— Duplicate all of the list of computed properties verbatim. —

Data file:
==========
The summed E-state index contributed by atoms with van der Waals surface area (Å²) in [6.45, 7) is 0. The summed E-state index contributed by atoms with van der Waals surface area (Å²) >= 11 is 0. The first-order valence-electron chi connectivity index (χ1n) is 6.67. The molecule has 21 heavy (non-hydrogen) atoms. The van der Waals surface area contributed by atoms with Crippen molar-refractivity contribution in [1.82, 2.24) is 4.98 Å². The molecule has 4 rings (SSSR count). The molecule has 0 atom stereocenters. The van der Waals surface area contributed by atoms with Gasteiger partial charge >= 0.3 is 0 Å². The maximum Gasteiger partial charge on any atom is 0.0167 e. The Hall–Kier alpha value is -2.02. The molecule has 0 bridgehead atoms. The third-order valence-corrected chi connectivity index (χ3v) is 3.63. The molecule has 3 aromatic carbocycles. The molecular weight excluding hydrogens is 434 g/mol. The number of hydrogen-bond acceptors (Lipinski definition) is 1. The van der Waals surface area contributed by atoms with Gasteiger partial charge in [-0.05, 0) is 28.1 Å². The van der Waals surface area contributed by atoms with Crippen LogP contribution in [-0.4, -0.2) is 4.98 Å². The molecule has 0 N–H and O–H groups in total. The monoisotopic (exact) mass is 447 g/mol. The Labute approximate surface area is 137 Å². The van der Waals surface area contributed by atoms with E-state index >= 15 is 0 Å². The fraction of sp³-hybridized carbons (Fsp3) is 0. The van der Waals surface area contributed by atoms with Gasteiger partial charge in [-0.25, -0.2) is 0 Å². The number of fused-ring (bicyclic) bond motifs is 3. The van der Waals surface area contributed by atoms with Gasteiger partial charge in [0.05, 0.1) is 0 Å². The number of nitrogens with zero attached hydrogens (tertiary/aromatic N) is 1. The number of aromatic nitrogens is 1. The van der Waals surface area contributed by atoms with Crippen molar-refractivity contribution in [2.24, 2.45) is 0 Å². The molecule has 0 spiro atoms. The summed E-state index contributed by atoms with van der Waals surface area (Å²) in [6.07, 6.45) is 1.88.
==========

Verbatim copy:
The summed E-state index contributed by atoms with van der Waals surface area (Å²) in [6.45, 7) is 0. The summed E-state index contributed by atoms with van der Waals surface area (Å²) >= 11 is 0. The first-order valence-electron chi connectivity index (χ1n) is 6.67. The molecule has 21 heavy (non-hydrogen) atoms. The van der Waals surface area contributed by atoms with Crippen molar-refractivity contribution in [1.82, 2.24) is 4.98 Å². The molecule has 4 rings (SSSR count). The molecule has 0 atom stereocenters. The van der Waals surface area contributed by atoms with Gasteiger partial charge >= 0.3 is 0 Å². The maximum Gasteiger partial charge on any atom is 0.0167 e. The Hall–Kier alpha value is -2.02. The molecule has 0 bridgehead atoms. The third-order valence-corrected chi connectivity index (χ3v) is 3.63. The molecule has 3 aromatic carbocycles. The molecular weight excluding hydrogens is 434 g/mol. The number of hydrogen-bond acceptors (Lipinski definition) is 1. The van der Waals surface area contributed by atoms with Gasteiger partial charge in [-0.05, 0) is 28.1 Å². The van der Waals surface area contributed by atoms with Crippen LogP contribution in [-0.4, -0.2) is 4.98 Å². The molecule has 0 N–H and O–H groups in total. The monoisotopic (exact) mass is 447 g/mol. The Labute approximate surface area is 137 Å². The van der Waals surface area contributed by atoms with E-state index >= 15 is 0 Å². The fraction of sp³-hybridized carbons (Fsp3) is 0. The van der Waals surface area contributed by atoms with Gasteiger partial charge in [-0.25, -0.2) is 0 Å². The number of fused-ring (bicyclic) bond motifs is 3. The van der Waals surface area contributed by atoms with Gasteiger partial charge in [0.05, 0.1) is 0 Å². The number of nitrogens with zero attached hydrogens (tertiary/aromatic N) is 1. The number of aromatic nitrogens is 1. The van der Waals surface area contributed by atoms with Crippen molar-refractivity contribution in [2.24, 2.45) is 0 Å². The molecule has 0 spiro atoms. The summed E-state index contributed by atoms with van der Waals surface area (Å²) in [6.07, 6.45) is 1.88.